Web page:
One common argument against road diets and other pro-walkability policies is that seniors need cars more than anyone else. Is this claim borne out by data?
In arguments about street design and transportation, senior citizens are often a political football. Urbanists old and new argue that as our population ages, more people will be unable to drive, and thus will need better sidewalks and more public transit. On the other hand, defenders of the status quo argue that seniors walk more slowly than everyone else, and thus are more likely to need cars and taxicabs. This dispute made me wonder: are seniors more likely or less likely to have cars than everyone else?
I started with American Community Survey data about my current home in Manhattan– ground zero for this sort of argument, since (unlike in the rest of the U.S.) most of that borough's working-age adults do not own cars. In Manhattan, there are about 129,000 senior-headed households with no car, and 36,000 with a car. So 78 percent of seniors are car-free- less than the car-free percentage of under-35 households (88 percent) but more than the comparable number for households headed by people aged 35-64 (72 percent). So here the results seem a little ambiguous: seniors are more likely to drive than millennials, but less likely than adults in the prime of life.
Of course, Manhattan is an aberration. What about places with both significant public transit and significant car ownership? I chose a couple of New York’s outer boroughs and a couple of nearby cities as examples.
In Brooklyn, about 66 percent of under-35 households, 63 percent of over-65 households, and 49 percent of 35-64 households are car-free. And in Queens, about 47 percent of under-35 households, 43 percent of over-65 households, and 33 percent of 35-64 households are car-free. So in the outer boroughs, seniors are also somewhere in between millennials and middle-aged adults- but with one significant difference. In Manhattan, senior levels of car ownership are almost exactly halfway between those of millennials and those of middle-aged adults. By contrast, in the outer boroughs seniors are only slightly more likely than millennials to own cars.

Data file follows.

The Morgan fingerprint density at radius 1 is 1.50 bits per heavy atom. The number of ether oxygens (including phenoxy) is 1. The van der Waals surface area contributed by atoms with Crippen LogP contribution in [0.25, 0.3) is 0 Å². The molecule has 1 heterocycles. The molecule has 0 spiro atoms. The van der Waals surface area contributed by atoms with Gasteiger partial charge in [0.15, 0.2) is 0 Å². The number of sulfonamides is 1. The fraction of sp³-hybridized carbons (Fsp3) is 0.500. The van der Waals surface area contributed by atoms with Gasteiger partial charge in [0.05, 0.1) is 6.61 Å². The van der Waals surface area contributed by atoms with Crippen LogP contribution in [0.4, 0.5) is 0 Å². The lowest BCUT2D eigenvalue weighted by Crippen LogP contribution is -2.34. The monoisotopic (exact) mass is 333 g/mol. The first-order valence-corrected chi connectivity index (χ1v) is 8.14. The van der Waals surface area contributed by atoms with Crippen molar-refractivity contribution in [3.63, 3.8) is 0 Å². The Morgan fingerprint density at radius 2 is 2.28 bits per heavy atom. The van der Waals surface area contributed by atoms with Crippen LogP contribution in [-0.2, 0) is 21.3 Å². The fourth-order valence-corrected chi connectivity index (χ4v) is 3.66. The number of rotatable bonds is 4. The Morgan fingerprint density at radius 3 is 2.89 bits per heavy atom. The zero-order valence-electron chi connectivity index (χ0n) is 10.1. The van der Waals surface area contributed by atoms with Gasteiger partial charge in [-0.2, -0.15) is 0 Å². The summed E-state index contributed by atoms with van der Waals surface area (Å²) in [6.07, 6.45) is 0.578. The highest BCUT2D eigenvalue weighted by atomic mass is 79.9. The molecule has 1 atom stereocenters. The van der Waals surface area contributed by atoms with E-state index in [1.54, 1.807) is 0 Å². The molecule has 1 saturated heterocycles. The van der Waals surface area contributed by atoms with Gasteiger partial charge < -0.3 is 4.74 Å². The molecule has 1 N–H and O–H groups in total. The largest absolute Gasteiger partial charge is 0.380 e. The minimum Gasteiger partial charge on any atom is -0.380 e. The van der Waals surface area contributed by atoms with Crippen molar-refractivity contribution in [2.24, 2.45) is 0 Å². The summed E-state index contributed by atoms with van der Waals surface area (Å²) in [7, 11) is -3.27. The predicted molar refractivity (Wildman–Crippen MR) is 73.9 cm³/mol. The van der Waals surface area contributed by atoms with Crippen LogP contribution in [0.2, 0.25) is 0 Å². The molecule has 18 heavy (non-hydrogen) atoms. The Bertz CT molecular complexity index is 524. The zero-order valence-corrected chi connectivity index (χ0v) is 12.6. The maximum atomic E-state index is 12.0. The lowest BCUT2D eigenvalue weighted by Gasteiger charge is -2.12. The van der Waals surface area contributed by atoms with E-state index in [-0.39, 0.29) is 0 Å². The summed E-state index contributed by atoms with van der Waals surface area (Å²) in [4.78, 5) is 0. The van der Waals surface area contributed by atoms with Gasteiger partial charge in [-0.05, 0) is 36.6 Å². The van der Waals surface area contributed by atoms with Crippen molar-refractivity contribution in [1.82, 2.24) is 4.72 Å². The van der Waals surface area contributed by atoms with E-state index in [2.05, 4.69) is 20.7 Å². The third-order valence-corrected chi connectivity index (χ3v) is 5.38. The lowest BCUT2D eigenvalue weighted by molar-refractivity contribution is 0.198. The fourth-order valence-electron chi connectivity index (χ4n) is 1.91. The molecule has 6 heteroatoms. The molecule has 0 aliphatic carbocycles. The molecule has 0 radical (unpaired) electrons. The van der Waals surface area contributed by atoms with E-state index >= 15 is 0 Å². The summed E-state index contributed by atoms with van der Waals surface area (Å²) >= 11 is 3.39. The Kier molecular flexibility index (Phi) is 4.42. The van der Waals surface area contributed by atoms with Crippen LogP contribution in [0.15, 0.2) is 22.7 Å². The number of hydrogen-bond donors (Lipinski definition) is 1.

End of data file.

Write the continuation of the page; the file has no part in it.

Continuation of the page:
What about other cities? In Pittsburgh, only 20 percent of 35-64 households, 22 percent of under-35 households, and 31 percent of over-65 households are car-free. Similarly, in Philadelphia 27 percent of 35-64 households, 32 percent of millennial households, and 37 percent of over-65 households are car-free. In these cities, seniors are actually the least likely to own cars. This pattern applies to more automobile-dependent cities as well: in Houston and Dallas, only 8 percent of under-35 households lack a car. By contrast, just over 14 percent of over-65 Houston households, and just over 15 percent of senior-headed Dallas households, lack cars.
The national pattern is similar: in the United States generally, 12 percent of over-65 households have no car, while 9 percent of under-35 households have no car. And as in every city I looked at, households headed by persons aged 35-64 are most likely to have a car: only 7 percent of households in this age group have no car.
In sum, the relationship between age and car ownership follows two different patterns: in New York City, millennials are the least likely to own cars and middle-aged households are the most likely, with seniors somewhere in between. Everywhere else, seniors are less likely to own cars than millennials or the middle-aged. I found no city where seniors are the most car-owning age group- a fact that seems to me to discredit the "seniors need cars" narrative.
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